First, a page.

I get a lot of great questions from my readers. In order to help out everyone else I'm answering some of the most popular ones here on the blog. Have something you need help with? You can
ask me on Facebook or contact me directly!
Mike Asked Jason: Another challenge for me has been getting creative with vegetables. I love your sweet and spicy carrots recipe, especially the convenience of dumping everything into the bag to cook and then you just put it straight on the plate and you don't do anything else with it.
There are a lot of vegetable recipes you can do that with as long as you don't mind them being a little watery.
Remember my 80% good enough mantra? When I'm cooking for a basic weeknight meal, I don't want to spend extra time and dirty more pots. I'll throw some vegetables in a sous vide bag with a little bit of olive oil or butter and a few herbs and spices. I'll cook them through until they're tender, put them on the plate and serve. I find besides being really flavorful, they're healthy to eat and the vegetables are perfectly cooked. It's a good way to kind of maximize my "golden rule".
My local stores and butchers don't carry much tri-tip meat, so I've only cooked it a few times. So I turn to sirloin steak and strip steak as a replacement meat. Unfortunately, I don't have many personal good tips for tri-tip specific, but I know a lot of people who love it. It's my understanding that you sous vide tri-tip to a steak-like temperature. You could select 131°F (55°C) if you like a medium rare steak. Some people enjoy tri-tip just heated through for 2 or 3 hours but others like to cook it a little bit longer to tenderize it.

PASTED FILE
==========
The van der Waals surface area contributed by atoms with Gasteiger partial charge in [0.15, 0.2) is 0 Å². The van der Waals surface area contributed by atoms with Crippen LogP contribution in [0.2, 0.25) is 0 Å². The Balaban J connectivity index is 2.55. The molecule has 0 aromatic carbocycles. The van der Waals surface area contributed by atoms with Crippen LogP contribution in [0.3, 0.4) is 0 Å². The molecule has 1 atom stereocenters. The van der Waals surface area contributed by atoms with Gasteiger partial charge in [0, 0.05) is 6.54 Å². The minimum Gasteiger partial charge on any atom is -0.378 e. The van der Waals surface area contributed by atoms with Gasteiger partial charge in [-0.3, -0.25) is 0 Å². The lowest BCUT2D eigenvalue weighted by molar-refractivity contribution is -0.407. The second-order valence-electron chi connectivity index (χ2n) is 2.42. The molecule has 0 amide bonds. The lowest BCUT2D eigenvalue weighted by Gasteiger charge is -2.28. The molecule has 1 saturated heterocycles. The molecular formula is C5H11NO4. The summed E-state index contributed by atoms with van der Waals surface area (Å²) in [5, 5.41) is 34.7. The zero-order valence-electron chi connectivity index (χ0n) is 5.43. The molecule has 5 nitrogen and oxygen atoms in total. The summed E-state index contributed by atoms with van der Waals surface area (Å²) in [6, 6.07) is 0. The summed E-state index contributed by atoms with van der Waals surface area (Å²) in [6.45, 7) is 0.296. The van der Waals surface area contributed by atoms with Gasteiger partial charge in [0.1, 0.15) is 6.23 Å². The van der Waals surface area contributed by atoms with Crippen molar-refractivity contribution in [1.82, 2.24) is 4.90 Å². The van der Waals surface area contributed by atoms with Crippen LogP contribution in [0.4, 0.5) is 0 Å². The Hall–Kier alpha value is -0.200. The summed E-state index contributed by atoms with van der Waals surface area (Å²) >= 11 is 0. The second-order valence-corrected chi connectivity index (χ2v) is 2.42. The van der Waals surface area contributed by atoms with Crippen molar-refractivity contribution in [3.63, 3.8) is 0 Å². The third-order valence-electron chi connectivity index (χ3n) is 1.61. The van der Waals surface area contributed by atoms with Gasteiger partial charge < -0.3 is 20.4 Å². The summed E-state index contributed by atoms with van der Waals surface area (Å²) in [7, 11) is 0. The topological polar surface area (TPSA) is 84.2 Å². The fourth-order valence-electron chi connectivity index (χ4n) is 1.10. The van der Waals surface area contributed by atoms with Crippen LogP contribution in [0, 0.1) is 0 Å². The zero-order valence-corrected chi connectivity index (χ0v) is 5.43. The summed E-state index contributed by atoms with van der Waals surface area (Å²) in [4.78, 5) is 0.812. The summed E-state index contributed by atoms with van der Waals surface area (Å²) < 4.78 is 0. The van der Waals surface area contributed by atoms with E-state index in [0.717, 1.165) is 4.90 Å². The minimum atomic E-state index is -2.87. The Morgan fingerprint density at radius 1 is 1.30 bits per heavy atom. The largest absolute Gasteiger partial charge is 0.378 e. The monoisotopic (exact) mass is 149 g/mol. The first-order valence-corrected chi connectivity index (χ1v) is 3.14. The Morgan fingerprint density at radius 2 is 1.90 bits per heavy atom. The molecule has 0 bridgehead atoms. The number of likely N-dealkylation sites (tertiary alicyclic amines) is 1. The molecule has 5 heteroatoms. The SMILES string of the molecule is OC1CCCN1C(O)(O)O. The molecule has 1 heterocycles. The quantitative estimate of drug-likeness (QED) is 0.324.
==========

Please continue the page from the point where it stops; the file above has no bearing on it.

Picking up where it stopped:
Timm Kuster says "We need more pickled vegetables on our plates!" That's a good comment because I also think pickled vegetables are great. I didn't do much pickling until my last cookbook Amazing Food Made Easy: Healthy Sous Vide. In that one I did 2 different pickled vegetable recipes and it showed me just how easy it is to use sous vide for pickling.
This is a really great question! We get in this kind of echo chamber when discussing the use of sous vide cooking. I feel there's two opposite groups of people. There's the one side who thinks sous vide is completely overrated; it can't do anything that you can't do with traditional cooking. Then there's the camp who thinks you should sous vide everything. You've probably seen the extreme of that in the once or twice a year joke post about "my popcorn is going in the sous vide machine".
A lot of people are disappointed cooking fish with sous vide and I think that's because there's several ways to prepare fish. Two of the main ones are more gently cooked methods like poached or steamed fish, and higher heat methods like grilled or pan-fried fish. I believe sous vide works great for some but not all fish preparations.
How do you reheat sous vide food? I have some sous vide time and temperature charts that talk about heating your food or pasteurizing your food; it all applies to tender foods. If you've cooked something ahead of time, it's now considered a tender food.
Searing is one of those things that some people have no problem with it and other people really struggle with it all the time. There's a lot of things you can do to help increase your success and there's many different searing methods to choose from.
There is a lot of discussion about whether or not you should add butter, oil, or other fats to your sous vide bag. Here's a look at some of the issues so you'll know how to maximize your flavor. The butter argument depends on what type of protein you are cooking, so I'll address meat and fish separately.